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Power Trip, Vol 2, Jan 2006
Ironweed Film Club


 
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Volume 2
They say that power corrupts, and nowhere is that more literally true than in Tbilisi, the capital of the former Soviet Republic of Georgia Electrical power, using it, stealing it, supplying it, and even dying for it, is the focus of Power Trip, a fascinating documentary by Paul Devlin.

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When POWER TRIP begins in 1999, nearly 90 percent of AES's customers are refusing to pay their electricity bills. Many are being billed for utilities for the first time in their lives—under Communism, the state provided everyone with electricity. Now, AES’s 24-dollar-a-month utility bill is about half of the average Georgian’s monthly income. Unable to afford payments, the citizens of Tbilisi install flimsy wires across their buildings, stealing electricity from their neighbors.

Piers Lewis, the project manager for AES, explains the conflict: "AES-Telasi is here to make them pay, and they don't want to pay. But somebody has to pay to fix this system." AES's initial strategy is to disconnect non-paying customers en masse, in order to compel payment. But angry customers quickly overrun its offices, many claiming that they have already paid their bills. The company soon discovers that many of the customers' payments have been stolen somewhere along the payment stream. As disconnections continue, anger turns to rioting and the managers of AES-Telasi are forced to re-evaluate their strategy.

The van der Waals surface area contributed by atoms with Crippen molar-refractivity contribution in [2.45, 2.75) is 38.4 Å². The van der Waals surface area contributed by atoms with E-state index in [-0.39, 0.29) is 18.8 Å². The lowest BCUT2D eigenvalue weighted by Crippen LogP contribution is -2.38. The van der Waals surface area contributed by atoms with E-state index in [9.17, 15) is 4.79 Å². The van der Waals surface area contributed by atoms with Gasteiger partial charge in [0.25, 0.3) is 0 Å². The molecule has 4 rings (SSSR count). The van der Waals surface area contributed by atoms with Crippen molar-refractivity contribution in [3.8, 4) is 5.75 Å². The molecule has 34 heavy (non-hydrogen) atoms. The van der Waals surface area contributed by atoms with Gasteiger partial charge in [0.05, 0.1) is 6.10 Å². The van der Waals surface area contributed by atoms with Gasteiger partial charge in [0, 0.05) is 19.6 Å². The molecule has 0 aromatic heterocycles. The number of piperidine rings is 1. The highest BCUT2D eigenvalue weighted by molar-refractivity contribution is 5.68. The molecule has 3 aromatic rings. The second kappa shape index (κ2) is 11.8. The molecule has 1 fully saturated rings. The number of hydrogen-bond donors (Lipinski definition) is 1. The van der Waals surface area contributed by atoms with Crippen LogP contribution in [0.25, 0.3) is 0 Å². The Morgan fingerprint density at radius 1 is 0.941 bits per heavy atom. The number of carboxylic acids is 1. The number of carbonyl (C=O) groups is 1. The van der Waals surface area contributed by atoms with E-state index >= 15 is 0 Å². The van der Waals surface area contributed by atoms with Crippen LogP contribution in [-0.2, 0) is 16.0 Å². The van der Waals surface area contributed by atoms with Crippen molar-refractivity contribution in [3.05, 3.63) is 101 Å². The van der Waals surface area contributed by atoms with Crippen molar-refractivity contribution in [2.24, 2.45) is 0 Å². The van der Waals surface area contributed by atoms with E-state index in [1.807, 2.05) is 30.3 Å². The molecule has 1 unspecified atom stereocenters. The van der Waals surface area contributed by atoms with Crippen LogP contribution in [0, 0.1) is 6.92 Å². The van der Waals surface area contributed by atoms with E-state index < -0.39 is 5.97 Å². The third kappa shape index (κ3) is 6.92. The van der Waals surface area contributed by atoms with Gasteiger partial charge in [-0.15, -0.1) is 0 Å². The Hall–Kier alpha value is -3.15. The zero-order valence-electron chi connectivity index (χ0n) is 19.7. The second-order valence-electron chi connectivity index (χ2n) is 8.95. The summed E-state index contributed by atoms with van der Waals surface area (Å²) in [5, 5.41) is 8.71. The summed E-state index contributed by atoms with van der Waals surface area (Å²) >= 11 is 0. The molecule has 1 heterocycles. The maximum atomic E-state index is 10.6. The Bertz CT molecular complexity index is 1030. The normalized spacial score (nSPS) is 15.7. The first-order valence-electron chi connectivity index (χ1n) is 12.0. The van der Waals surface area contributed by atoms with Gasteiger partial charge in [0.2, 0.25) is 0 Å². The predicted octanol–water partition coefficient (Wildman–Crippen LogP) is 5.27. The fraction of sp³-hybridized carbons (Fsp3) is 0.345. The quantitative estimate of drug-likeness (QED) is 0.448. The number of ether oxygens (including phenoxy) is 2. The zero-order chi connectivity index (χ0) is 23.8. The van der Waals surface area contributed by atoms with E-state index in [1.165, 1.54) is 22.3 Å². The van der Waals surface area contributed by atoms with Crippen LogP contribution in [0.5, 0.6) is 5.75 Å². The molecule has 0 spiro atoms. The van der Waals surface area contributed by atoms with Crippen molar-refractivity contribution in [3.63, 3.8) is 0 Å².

The erratic supply of electricity to Tbilisi from the National Dispatch is another tangled knot that Piers Lewis tries to unravel as he struggles with institutional corruption. The winter of 2001 is one of the harshest in memory as dwindling supply has left most of the city with electricity for only three or four hours a day. Customers take to the streets almost daily to burn tires and block traffic, protesting against the American company. Corrupt political interests in the Georgian government have diverted much of the electricity supply purchased by AES-Telasi to non-paying industrial customers in outlying regions, leaving Tbilisi in virtual darkness.

POWER TRIP also introduces such Tbilisians as Datto, the Georgian commercial billing manager who is not above temporarily disconnecting an airport just as a plane is landing in order to compel it to pay its debt; Akaki, who hosts a Georgian investigative journalism show called 60 Minutes and has dodged multiple death threats; and his colleague Giorgi, a news anchor, who was murdered in his apartment after viewing an incriminating videotape. As AES-Telasi appears to be making progress, the Enron scandal undermines the entire
U.S. energy sector, devastating AES stock. Shareholders insist that AES pull out of Georgia, while the U.S. government pressures its employees to stay, as terrorist threats increase in nearby regions.

As it explores the implications of a Western-fueled pursuit of globalization and privatization, POWER TRIP’s surprisingly humorous, non-fiction narrative provides insight into today's headlines while also offering an affectionate and entertaining glimpse into a country struggling to rebuild itself from the rubble of Soviet collapse.

On This DVD:
Power Trip Paul Devlin - 2004 - 85 minutes
Red Diaper Baby - Doug Pray - 2004 90 minutes
Power Trip
Power Trip

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